It means it’s working. (sometimes the yeast ‘blanket’ is strong enough to capture the bubbles that rise up as it ferments. The bubbles can get really big!)
Knowing when it’s ready…
I start testing it after about 5 days (in the winter). It’s often too sweet for me at this point, but I can taste that something is happening. I usually bottle it around day 10 and start serving it to my kids right away. Both for my taste and my desire to limit the sugar my kids eat, I wait until it’s got a semi-strong sourness and the sweet isn’t the first punch of flavour.
Make sure you do these 2 things before you serve it…
- Refrigerate before opening!
- Burp your bottles. I recommend using the resealable bottles (grolsch style) because it’s impossible to burp a capped bottle.
This is a very, very active culture. Not only have I exploded bottles by leaving them too long, but without burping them you’ll end up showering yourself (maybe the whole room) when you open them. Trust me on this, way more explosive than champagne!
Ok, let’s talk herbs…
First, let me highlight that this brew means that each cup (250ml) of Chaga Cream Soda contains 1.25 g of herbs. That means that 1 or 2 cups each day is the perfect tonic dose.
Chaga, often called a mushroom, is a fungus found almost exclusively on Birch trees. It has anti-inflammatory, anti-cancer, adaptogenic, and restorative properties. Sadly, it doesn’t grow around Vancouver (requiring much colder winters) so you can’t easily forage it yourself. But it does grow in northern BC, so if you’re adventurous you can find it.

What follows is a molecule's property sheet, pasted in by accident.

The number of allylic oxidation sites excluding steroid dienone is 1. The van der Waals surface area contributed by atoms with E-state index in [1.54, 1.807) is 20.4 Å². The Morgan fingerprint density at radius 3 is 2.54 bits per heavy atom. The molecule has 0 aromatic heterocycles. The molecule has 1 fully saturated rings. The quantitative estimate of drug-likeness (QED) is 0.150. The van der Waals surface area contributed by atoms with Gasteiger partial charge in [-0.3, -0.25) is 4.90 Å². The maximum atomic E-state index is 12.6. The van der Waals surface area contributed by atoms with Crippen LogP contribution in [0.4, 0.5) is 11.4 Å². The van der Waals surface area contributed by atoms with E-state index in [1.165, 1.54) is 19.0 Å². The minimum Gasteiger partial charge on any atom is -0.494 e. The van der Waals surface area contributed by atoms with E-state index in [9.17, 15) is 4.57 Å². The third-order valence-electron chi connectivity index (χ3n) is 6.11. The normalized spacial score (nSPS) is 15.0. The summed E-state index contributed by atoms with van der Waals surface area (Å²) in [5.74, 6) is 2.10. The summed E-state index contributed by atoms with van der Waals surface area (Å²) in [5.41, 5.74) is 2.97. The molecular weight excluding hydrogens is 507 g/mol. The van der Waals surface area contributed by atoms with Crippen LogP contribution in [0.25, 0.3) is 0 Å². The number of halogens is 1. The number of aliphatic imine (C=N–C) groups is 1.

Reishi has been a deeply revered mushroom in China for many thousands of years. It does grow southern BC, but requires much older forests than most around Vancouver. While hiking on the west side of Vancouver Island a few years, I found many sizable reishi’s. China town is also a great place to get them.
Licorice is another herb with a very long history of use in Asian, Ayurvedic and European herbal traditions. It’s heals digestive issues, lung issues. adrenal exhaustion, hormonal imbalances and much more.
Vanilla is an herb that I know very little about. I’ve added it here solely for it’s yummy flavour and scent.
If you have herbal soda stories or if you try this and want to share (or ask questions), please comment here.
Click here to download the Chaga Cream Soda recipe.
Over the last 10 years, I’ve watched folks struggle to find health care practices that feel good in their hearts AND that work. I’ve seen many people resign themselves to taking drugs that they’d rather not be taking because it’s the only thing they trust to work.
I created this course specifically to help people develop a deep and powerful trust in local herbal medicines, along with building the skills to make these powerful medicines in their own kitchens.
Herbal sodas, medicinal root beers and other herbal ferments are a part of this course. The Experimental Labs will have you bottling your own medicinal ferments in no time.
If this is resonates with you, I invite you find out more.